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Thursday, March 29, 2012

Continuous Cruising.......our interpretation

"Continuously Cruising" it says at the top of the page, but what exactly does this mean? Boaters without a permanent mooring do it and they are referred as continuous cruisers. The Oxford dictionary definition is here.


British Waterways--our landlord--defines these words here. Now this link is just for those readers who are not aware of the rules, including friends of Jaq and I across the pond. You can easily reduce your life expectancy by wading through all the rules and regulations, and genuine boaters without a home mooring know the rules; they prefer to be cruising rather than reading the rule book.
A very rough but fair way of summarising the rules are:
Unless canal signage says otherwise you may moor for 14 days and then move on.
How far to move is another debate but the rule seems to say one must move into the next district. For U.S. readers this might equate to moving from town to town. We have today, as I type this, travelled 3 miles, but my belief is as long as your journey moves gradually to pastures new and you don`t keep doubling back, British Waterways are happy you are complying with your licence conditions.

Anyway this is not quite what I had in mind when I decided to write this post but that will come later. My point is how we boaters divide the 7 days of the week between cruising and mooring up. We recently moored up to stroll into town to re-stock the galley and have a wander through the weekly market. After filling the water tank (we actually ran out of water for the first time ever) we moved 3 miles further along the canal to peace and quiet.

Ahead we have 5 locks and then within a mile 15 locks so the decision tomorrow is 5 locks or 20 if we decide to move. This is what I`m getting at: do Continuous Cruisers move Mon through Friday and moor up for the weekend. On whatever days they do cruise how many hours do they cruise per day? Would 20 locks be considered one day's cruising for some?

I know the human race are a varied species and we all have our ways of passing through our span of life. For sure I think boating is a wonderful way to finish whatever length of sentence I have been allocated and hope it goes on for a long time yet. Remember the recent blog on the canal side deaths? Some of us get a very short sentence.

I have met people living afloat who attempt to see as much of the system in a given time, perhaps 2 years, so they spend a lot of time cruising quite a few hours a day.

Some I know moor on Sunday for religious reasons and are therefor Mon-Sat boaters.

There are the early birds who are cruising while others sleep and who moor up for the day very early every afternoon. In summer this is a good move as the holiday boats all look for moorings in the late afternoon so finishing early in the day gets you a mooring in the popular spots. Is the early start their way of getting in more crusing hours?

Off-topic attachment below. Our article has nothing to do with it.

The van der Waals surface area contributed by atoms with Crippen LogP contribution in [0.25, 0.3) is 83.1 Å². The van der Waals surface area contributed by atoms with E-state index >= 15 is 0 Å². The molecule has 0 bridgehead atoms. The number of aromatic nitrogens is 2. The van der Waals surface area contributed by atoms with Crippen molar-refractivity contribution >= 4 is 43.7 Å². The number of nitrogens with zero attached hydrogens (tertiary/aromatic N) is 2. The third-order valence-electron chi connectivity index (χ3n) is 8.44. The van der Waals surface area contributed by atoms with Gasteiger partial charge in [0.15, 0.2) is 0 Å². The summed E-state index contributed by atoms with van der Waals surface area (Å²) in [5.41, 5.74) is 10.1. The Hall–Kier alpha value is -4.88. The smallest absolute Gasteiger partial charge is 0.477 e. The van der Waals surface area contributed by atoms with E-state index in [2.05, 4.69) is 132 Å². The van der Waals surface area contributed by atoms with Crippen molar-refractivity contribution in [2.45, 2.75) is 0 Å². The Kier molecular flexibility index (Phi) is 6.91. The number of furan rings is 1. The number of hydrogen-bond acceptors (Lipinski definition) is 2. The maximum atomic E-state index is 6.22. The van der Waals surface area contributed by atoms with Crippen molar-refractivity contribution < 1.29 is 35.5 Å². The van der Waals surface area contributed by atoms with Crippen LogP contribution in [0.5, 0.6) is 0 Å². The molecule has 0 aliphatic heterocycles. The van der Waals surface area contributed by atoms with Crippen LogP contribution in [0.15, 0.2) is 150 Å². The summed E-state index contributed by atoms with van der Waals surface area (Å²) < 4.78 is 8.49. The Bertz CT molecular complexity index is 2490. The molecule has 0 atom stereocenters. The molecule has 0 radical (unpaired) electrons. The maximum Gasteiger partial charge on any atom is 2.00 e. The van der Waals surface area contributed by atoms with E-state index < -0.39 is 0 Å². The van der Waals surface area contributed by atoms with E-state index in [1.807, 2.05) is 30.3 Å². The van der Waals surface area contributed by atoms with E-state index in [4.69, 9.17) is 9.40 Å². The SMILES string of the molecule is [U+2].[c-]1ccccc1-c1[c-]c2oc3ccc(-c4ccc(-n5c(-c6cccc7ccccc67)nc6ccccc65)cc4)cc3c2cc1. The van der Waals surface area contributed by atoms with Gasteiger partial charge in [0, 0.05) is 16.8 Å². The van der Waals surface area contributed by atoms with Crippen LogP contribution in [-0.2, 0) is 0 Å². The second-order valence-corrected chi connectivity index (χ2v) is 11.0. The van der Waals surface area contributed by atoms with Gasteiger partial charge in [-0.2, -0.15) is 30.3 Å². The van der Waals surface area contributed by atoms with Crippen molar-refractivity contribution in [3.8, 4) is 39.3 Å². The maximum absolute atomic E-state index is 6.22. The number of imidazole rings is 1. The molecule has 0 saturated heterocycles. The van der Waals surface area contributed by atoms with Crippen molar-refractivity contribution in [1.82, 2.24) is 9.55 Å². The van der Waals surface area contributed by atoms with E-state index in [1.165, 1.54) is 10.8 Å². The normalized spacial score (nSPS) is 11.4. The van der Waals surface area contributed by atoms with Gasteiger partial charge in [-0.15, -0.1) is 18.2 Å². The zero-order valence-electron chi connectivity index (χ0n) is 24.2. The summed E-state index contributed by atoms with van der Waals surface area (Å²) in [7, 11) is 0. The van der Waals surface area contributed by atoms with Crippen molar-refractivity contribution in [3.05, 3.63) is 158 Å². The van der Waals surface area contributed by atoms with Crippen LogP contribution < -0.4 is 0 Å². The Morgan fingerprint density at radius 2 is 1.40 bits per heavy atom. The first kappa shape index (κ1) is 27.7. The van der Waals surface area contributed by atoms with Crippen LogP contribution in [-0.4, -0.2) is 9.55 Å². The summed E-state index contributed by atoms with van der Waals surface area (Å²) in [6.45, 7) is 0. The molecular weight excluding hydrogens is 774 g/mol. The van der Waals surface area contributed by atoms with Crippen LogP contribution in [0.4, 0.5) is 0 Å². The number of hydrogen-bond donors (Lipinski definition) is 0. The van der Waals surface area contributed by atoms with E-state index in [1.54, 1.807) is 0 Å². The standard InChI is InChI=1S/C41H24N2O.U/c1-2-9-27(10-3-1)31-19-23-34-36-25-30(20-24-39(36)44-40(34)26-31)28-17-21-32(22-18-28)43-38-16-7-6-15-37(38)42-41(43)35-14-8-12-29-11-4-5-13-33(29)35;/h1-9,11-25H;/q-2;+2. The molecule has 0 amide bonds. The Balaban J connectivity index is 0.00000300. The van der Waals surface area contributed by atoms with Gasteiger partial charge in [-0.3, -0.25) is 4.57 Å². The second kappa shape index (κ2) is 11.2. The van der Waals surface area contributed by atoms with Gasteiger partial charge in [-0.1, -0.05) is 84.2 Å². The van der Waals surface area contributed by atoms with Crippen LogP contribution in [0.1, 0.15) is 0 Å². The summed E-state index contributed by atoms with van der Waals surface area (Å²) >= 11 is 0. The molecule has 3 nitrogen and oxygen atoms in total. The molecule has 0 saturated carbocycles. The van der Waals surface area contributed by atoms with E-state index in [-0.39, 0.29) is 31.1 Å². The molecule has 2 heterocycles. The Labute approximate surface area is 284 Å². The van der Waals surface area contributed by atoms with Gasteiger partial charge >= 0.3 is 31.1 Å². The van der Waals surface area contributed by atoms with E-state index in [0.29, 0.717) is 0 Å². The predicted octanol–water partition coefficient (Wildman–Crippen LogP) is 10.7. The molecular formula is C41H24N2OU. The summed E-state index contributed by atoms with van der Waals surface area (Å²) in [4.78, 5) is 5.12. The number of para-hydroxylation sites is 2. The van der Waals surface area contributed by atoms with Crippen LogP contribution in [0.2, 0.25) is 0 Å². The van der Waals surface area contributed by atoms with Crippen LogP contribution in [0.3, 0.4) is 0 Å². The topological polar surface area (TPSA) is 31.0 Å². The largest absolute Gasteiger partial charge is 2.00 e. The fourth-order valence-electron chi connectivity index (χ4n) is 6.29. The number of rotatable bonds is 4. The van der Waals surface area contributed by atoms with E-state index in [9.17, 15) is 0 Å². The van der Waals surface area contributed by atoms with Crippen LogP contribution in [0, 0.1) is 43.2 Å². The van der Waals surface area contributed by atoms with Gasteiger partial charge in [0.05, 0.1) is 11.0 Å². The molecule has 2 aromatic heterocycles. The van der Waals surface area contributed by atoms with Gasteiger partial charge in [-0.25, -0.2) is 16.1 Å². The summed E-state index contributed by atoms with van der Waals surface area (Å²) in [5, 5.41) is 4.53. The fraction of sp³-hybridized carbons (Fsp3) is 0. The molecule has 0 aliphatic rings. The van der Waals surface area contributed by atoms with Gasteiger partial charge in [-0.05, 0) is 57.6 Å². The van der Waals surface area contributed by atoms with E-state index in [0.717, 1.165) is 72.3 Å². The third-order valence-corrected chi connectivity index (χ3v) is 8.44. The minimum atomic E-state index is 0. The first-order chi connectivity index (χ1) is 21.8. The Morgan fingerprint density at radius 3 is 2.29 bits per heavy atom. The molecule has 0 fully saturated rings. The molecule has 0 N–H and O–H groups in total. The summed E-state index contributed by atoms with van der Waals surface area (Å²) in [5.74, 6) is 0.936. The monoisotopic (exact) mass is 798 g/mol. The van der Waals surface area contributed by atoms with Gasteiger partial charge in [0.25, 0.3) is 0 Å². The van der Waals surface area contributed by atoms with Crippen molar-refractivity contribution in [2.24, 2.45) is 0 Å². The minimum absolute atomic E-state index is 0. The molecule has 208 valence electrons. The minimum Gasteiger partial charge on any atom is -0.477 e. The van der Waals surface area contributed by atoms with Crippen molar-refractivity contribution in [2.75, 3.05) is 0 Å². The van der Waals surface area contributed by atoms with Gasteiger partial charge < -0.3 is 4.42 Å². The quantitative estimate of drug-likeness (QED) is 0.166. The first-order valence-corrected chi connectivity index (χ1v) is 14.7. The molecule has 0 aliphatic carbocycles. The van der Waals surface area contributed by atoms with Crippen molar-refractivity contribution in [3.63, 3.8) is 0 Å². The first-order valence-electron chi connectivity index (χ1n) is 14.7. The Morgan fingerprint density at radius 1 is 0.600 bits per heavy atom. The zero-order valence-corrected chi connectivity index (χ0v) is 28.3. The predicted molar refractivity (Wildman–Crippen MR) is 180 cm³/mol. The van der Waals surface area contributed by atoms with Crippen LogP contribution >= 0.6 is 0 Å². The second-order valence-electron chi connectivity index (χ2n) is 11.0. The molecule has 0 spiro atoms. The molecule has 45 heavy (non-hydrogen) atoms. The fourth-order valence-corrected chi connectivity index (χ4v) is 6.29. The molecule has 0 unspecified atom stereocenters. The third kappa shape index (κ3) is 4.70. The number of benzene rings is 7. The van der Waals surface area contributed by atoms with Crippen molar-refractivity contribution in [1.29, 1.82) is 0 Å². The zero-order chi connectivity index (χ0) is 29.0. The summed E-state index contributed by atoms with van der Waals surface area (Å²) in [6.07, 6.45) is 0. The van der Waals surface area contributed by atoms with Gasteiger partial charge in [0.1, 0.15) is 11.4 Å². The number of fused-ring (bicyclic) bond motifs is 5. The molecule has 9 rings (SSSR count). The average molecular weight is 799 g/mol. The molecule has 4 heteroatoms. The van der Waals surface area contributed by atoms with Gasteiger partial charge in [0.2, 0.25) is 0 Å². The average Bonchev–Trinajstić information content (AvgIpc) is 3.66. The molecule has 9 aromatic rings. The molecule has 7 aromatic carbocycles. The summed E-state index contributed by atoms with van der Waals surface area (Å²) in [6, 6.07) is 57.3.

Some boaters will never moor in a busy spot other than to shop. Others seem to need the company of another boat. How many times have we moored miles away from towns and along comes a boat and moors a few hundred yards away us. Surely 15 minutes more cruising would find them a better mooring.

Some of our trips of late are recorded here purely from memory as I do not keep written records of lock and miles traveled on a daily basis.
7 miles 2 locks
9 miles 2 locks
8 miles
2miles 2 locks
Now as to whether these trips were 2 hrs., 3 hrs., weekday or weekend, I have no idea as we do not follow a set pattern of cruising such as weekdays only and stopping over the weekend.
What until now has been my casual laid back attitude to cruising hours on any particular day might be a thing of the past if this article below is anything to go by. We must stand together on this; the EU has interfered with our red diesel and now wants to restrict our boating time.


Article from Waterways World.


I will be calling on you all to protest in the strongest way to Brussels but until we can group up and decide our plan of action I want every boater to stop buying Sprouts. Other actions will be decided at our first battle meeting to be held on 1/4/2012. or 4/1/2012 in U.S.
 
Anyway folks I just wrote this because the combination of our bog heading and the WW article got me thinking of different boaters cruising habits. I do know for sure that we cruise a lot less hours than when I was solo boating and I must say I like it a lot. This is after all retirement so no rush and my solo boating motto "there`s always tomorrow" still stands.
We all cruise differently but can you imagine if we had to have tachographs fitted like the trucks.to register drivers hours. 

6 comments:

bert the gnome said...

Hi you two - this got me thinking .... Lori Falop ... an anagram of April Fool ... and its in the April edition. Ithink it'll catch a few people out.

Happy cruising!
Ross

Alf said...

OH YES ? !
April fool !!

Sarah said...

This is of course the new April edition of Waterways World... Will you be explaining April Fools Day to your US readers?

Mike Muir said...

The EU is using a blunderbus to kill a mosquito! IF we have to have one of those devices it will be disconnected at least every other day! I did notice you were using April Fool's Day for your protest, and I am quite sure all the UK growers of Brussell Sprouts will be quite ticked off!
One of your North American friends, soon to be in the UK and taking up cudgels and flaming pitchforks.
Mike in Garnet.

Roger NB Windsong said...

Ho Ho very good.

Les and Jaqueline Biggs said...

Ross, Alf, Roger, Mike Sarah
Glad you all enjoyed that one. Sarah, Jaq says the U.S. folk are all clued up on April Fool.

NB Valerie & Steam Train by Les Biggs

NB Valerie & Steam Train by Les Biggs